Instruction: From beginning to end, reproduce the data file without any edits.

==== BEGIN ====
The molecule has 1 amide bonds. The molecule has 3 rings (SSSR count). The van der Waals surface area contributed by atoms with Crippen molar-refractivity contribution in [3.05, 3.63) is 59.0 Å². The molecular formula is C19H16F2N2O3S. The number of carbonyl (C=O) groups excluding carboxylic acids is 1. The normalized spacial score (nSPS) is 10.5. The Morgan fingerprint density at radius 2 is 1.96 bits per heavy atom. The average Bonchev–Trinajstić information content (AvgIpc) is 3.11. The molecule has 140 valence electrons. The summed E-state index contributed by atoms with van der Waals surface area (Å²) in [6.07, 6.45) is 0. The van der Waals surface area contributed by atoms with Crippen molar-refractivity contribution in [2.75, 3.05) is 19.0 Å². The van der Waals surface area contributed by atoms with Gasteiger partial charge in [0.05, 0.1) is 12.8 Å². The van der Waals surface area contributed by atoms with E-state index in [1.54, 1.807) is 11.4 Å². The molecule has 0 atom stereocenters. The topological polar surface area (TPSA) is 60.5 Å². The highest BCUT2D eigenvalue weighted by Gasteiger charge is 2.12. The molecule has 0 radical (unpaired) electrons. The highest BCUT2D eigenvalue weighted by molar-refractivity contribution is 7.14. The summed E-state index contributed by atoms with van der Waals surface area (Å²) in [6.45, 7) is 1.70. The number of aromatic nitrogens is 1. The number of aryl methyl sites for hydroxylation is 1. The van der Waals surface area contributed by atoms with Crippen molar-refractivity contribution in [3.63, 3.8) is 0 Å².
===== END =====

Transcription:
The molecule has 1 amide bonds. The molecule has 3 rings (SSSR count). The van der Waals surface area contributed by atoms with Crippen molar-refractivity contribution in [3.05, 3.63) is 59.0 Å². The molecular formula is C19H16F2N2O3S. The number of carbonyl (C=O) groups excluding carboxylic acids is 1. The normalized spacial score (nSPS) is 10.5. The Morgan fingerprint density at radius 2 is 1.96 bits per heavy atom. The average Bonchev–Trinajstić information content (AvgIpc) is 3.11. The molecule has 140 valence electrons. The summed E-state index contributed by atoms with van der Waals surface area (Å²) in [6.07, 6.45) is 0. The van der Waals surface area contributed by atoms with Crippen molar-refractivity contribution in [2.75, 3.05) is 19.0 Å². The van der Waals surface area contributed by atoms with Gasteiger partial charge in [0.05, 0.1) is 12.8 Å². The van der Waals surface area contributed by atoms with E-state index in [1.54, 1.807) is 11.4 Å². The molecule has 0 atom stereocenters. The topological polar surface area (TPSA) is 60.5 Å². The highest BCUT2D eigenvalue weighted by Gasteiger charge is 2.12. The molecule has 0 radical (unpaired) electrons. The highest BCUT2D eigenvalue weighted by molar-refractivity contribution is 7.14. The summed E-state index contributed by atoms with van der Waals surface area (Å²) in [6.45, 7) is 1.70. The number of aromatic nitrogens is 1. The number of aryl methyl sites for hydroxylation is 1. The van der Waals surface area contributed by atoms with Crippen molar-refractivity contribution in [3.63, 3.8) is 0 Å².